The grass genera of the world
Including Microbambus K. Schum.
Habit, vegetative morphology. Perennial (of zingiberaceous aspect); rhizomatous. The flowering culms leafless, or leafy (with some segregation into fertile/sterile-vegetative). Culms herbaceous; sparsely branched above to unbranched above. The branching simple. Culm nodes exposed, or hidden by leaf sheaths; glabrous. Culm leaves present. Culm leaf sheaths present; deciduous. Culm internodes hollow. Rhizomes pachymorph. Plants unarmed. Leaves not basally aggregated; non-auriculate; without auricular setae. Leaf blades ovate-lanceolate to elliptic; broad; 25–75 mm wide; flat; pseudopetiolate; without cross venation; disarticulating from the sheaths. Ligule a fringed membrane. Contra-ligule absent.
Reproductive organization. Plants bisexual, all with bisexual spikelets; with hermaphrodite florets.
Inflorescence. Inflorescence determinate; a single raceme, or paniculate (branching at the base); open; espatheate; not comprising partial inflorescences and foliar organs. Spikelets solitary; not secund; shortly pedicellate, or sessile to subsessile.
Female-fertile spikelets. Spikelets morphologically conventional; 20–90 mm long; elliptic, or lanceolate, or ovate, or linear (G. macrostachys); compressed laterally to not noticeably compressed; disarticulating above the glumes; disarticulating between the florets; with distinctly elongated rachilla internodes between the florets. Rachilla prolonged beyond the uppermost female-fertile floret. Callus absent.
Glumes two; very unequal; shorter than the adjacent lemmas; free; hairy, or hairless; glabrous, or scabrous; pointed, or not pointed; awnless; carinate to non-carinate; similar. Lower glume about 0.5–0.75 times the length of the upper glume; 3 nerved, or 5 nerved, or 7 nerved. Upper glume 5 nerved, or 7 nerved, or 9 nerved, or 11 nerved. Spikelets with incomplete florets. The incomplete florets proximal to the female-fertile florets, or both distal and proximal to the female-fertile florets. The distal incomplete florets merely underdeveloped. Spikelets with proximal incomplete florets. The proximal incomplete florets 1–3; paleate; male. The proximal lemmas awnless; more or less equalling the female-fertile lemmas; similar in texture to the female-fertile lemmas.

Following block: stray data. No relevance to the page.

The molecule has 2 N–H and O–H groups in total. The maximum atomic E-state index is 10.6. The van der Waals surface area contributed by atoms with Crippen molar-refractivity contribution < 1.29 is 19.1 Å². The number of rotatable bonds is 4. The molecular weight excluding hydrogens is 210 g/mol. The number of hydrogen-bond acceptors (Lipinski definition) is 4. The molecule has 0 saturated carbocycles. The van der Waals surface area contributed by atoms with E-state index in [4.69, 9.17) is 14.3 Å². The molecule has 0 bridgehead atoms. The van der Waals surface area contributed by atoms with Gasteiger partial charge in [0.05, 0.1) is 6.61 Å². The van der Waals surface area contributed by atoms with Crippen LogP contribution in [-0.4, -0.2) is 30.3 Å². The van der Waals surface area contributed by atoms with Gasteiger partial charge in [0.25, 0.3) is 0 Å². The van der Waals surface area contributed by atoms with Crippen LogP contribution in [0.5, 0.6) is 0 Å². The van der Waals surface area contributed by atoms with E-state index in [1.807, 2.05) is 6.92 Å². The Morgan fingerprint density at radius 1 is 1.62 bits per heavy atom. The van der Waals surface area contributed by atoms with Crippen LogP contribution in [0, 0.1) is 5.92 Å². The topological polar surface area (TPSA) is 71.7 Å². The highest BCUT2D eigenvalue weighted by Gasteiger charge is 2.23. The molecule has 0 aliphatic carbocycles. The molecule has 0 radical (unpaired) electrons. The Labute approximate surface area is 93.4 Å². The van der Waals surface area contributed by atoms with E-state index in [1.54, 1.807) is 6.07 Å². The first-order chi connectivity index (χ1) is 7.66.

Female-fertile florets 5–12. Lemmas ovate-lanceolate; decidedly firmer than the glumes; smooth; not becoming indurated; entire; pointed; awnless; hairy, or hairless; carinate to non-carinate; without a germination flap; 9 nerved, or 11–12 nerved; with the nerves non-confluent. Palea present; relatively long; not convolute; entire (truncate), or apically notched; awnless, without apical setae (apically fringed); thinner than the lemma to textured like the lemma; not indurated; several nerved (5–11 nerved); 2-keeled. Palea back hairy. Palea keels more or less winged, or wingless; hairy. Lodicules present; 3; free; membranous; ciliate; not toothed. Stamens 6. Anthers 4–6 mm long; penicillate; with the connective apically prolonged. Ovary apically hairy; without a conspicuous apical appendage. Styles free to their bases. Stigmas 2.
Fruit, embryo and seedling. Hilum long-linear. Embryo small.